Today is the 35th anniversary of the infamous Roe v. Wade decision, which, with the companion decision handed down in Doe v. Bolton, made it legal for a mother to have her child killed at any time during her pregnancy, no questions asked, no limits, no problem.
Over the course of these thirty-five years many courageous Americans have taken a stand against this evil. They have spoken, written, marched, and voted. They have picketed, protested, sidewalk-counseled, and provided women in crisis pregnancies with real choices by helping them meet their immediate financial needs and giving them hope and support for their future, and for the future of their unborn child.
And abortion on demand is still the law of the land.
Recognizing this fact doesn't in any way detract from the noble and heroic efforts of all the champions of life out there. But as we click around the Internet to see the pictures and read the stories from so many who have attended the various marches around the country, and especially the March for Life in D.C., it's time to consider the future.
Because thirty-five years from now I don't want my children and grandchildren to be marching on our nation's capital on the 70th anniversary of Roe v. Wade. I want them to live in a country where the personhood of the unborn human is recognized and protected by our laws, and where there is never any need for a mother to seek an abortion, and no legal way for her to obtain one.
Some people say we can't go back. The genii is out of the bottle, Pandora has opened her box, and there will never be a time in America where all or even most abortions are illegal.
I reject that pessimistic viewpoint. I wonder how many people in 1850 would have believed that slavery in America, far from being a permanent, if unfortunate, reality, was on the way out? If we could end slavery, we can end abortion. We have the moral obligation to do so; and all those marching and all of us supporting and praying for their efforts have the will to do so, as well.
So how do we do it? How do we bring about an end to this evil?
In the first place, I think it's time to put an end to that well-meaning but ultimately powerless notion that if we want to end abortion we need to change the minds and hearts of Americans. If we had waited for minds and hearts to change before slavery was outlawed, there would probaby still be slave owners in the South. If the civil-rights leaders had waited for the minds and hearts of Americans to change, African-Americans would probably still be sitting on the back of the bus, or segregated at lunch counters. If American women had waited for the minds and hearts of American men to change, none of us women, in all probability, would be voting this fall.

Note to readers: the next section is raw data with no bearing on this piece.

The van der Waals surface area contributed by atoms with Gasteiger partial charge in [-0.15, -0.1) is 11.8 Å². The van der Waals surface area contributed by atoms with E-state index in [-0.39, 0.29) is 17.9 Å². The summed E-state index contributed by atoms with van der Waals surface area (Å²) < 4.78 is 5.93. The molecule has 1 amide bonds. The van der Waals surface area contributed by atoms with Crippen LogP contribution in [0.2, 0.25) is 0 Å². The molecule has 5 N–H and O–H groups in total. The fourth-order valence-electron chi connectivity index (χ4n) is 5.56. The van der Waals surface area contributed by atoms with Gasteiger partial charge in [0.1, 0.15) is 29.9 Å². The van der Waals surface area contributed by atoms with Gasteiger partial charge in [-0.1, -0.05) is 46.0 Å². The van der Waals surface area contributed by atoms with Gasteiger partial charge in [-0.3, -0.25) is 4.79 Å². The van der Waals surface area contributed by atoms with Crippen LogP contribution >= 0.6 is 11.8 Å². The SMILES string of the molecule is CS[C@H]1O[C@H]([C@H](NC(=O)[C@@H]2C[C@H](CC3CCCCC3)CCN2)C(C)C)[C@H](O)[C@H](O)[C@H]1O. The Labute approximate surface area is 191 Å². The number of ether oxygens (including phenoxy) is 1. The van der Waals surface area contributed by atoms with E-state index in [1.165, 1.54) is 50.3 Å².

This doesn't mean that we don't want to change people's minds and hearts, of course; but it does mean that we have to realize that in order to end abortion in America we have to change the law. And we can't afford to wait until 100% of Americans, or even close to that amount, agree with us; we have to aim for 51% or 52% and work with that.
And while we definitely want to support a Human Life Amendment to the Constitution, we should take a glance at the play book being used at present by the gay marriage supporters: are they waiting to change the minds and hearts of Americans, or working on a constitutional amendment? No; they seem perfectly content to be doing the kind of incrementalist chipping away at the definition of marriage that far too many pro-lifers have ruled out on abortion, on the grounds that we can't support such things philosophically. This is true, of course; but we can support flawed legal prohibitions on abortion while still insisting that our philosophy demands its complete eradication. Granted, some efforts in this regard have been and still are being made, but I think that there is room to do more, especially at the state and local levels.
In the second place, I think it must be said that many of our churches have failed to be strong leaders against abortion. Speaking as a Catholic, I know that few priests make the subject of abortion a regular part of their homilies; it is the greatest moral evil that faces our nation at present, and there are some Catholic churches where it's never even mentioned. There are some wonderful pro-life priests, and some courageous bishops, too; but if every Catholic priest in America made a solemn promise to preach even one Sunday homily a month against the evil of abortion, what an effect this could have on our efforts to eradicate it!
In the third place, it will come as no surprise to my regular readers that I think we need to do a better job of holding our politicians accountable on this issue. How often have we voted for a Republican candidate, only to discover later that his commitment to ending abortion is practically nonexistent? We need to be willing to insist that the people we support and elect are truly concerned about the unborn--and not just once every four years, as a way of garnering our votes. There is no room for carpetbaggers in the pro-life movement; we must make it clear that we will only vote for people who recognize the evil being done each day to our unborn brothers and sisters who die as a result of our unjust laws, and who are fully and vocally committed to ending this evil as a priority in office.
And finally, I think that we can all turn inward and examine our own efforts on behalf of the unborn. Some of us can picket or march or counsel or work in crisis pregnancy centers; some of us can speak or write or teach the young; some of us can be involved politically. But all of us can pray, and all of us can ask God daily in our prayers to end abortion in America, begging Him to succeed even where we by our own efforts would fail. He Who is the author of life itself will hear and answer our heartfelt prayers on behalf of the innocent victims of the terrible evil of abortion.